"Now I have got some news for you," said Lydia, as they sat down at table. "What do you think? It is excellent news – capital news – and about a certain person we all like!"
Jane and Elizabeth looked at each other, and the waiter was told he need not stay. Lydia laughed, and said:
"Aye, that is just like your formality and discretion. You thought the waiter must not hear, as if he cared! I dare I say he often hears worse things said than I am going to say. But he is an ugly fellow! I am glad he is gone. I never saw such a long chin in my life. Well, but now for my news; it is about dear Wickham; too good for the waiter, is it not? There is no danger of Wickham’s marrying Mary King. There’s for you! She is gone down to her uncle at Liverpool: gone to stay. Wickham is safe."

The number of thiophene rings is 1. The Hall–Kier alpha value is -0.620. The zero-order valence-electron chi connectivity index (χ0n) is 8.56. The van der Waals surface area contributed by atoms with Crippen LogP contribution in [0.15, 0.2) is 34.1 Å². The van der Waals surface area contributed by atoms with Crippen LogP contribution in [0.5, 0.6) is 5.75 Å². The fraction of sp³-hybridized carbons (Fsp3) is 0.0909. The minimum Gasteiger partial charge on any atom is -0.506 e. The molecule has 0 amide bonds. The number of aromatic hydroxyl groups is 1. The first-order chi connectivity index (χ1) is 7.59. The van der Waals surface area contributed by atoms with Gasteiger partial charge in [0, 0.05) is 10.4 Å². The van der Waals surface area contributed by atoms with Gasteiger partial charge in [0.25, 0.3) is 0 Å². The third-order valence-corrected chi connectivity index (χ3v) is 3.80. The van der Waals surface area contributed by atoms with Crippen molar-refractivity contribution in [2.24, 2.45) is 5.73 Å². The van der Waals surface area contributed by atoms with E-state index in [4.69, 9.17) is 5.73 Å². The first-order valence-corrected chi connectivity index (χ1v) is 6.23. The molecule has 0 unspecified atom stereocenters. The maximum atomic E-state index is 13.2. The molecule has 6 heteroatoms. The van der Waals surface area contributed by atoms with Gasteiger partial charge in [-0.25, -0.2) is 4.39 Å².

– Jane Austen

Pride and Prejudice, Chapter 39. Lydia Bennet displays a complete lack of tact and decorum when she announces some gossip and speaks about the appearance of a servant at the table. Describing the waiter in demeaning and dismissive terms, she obviously looks down her nose on the serving class. Her gossip concerns the end of George Wickham’s relationship with Mary King.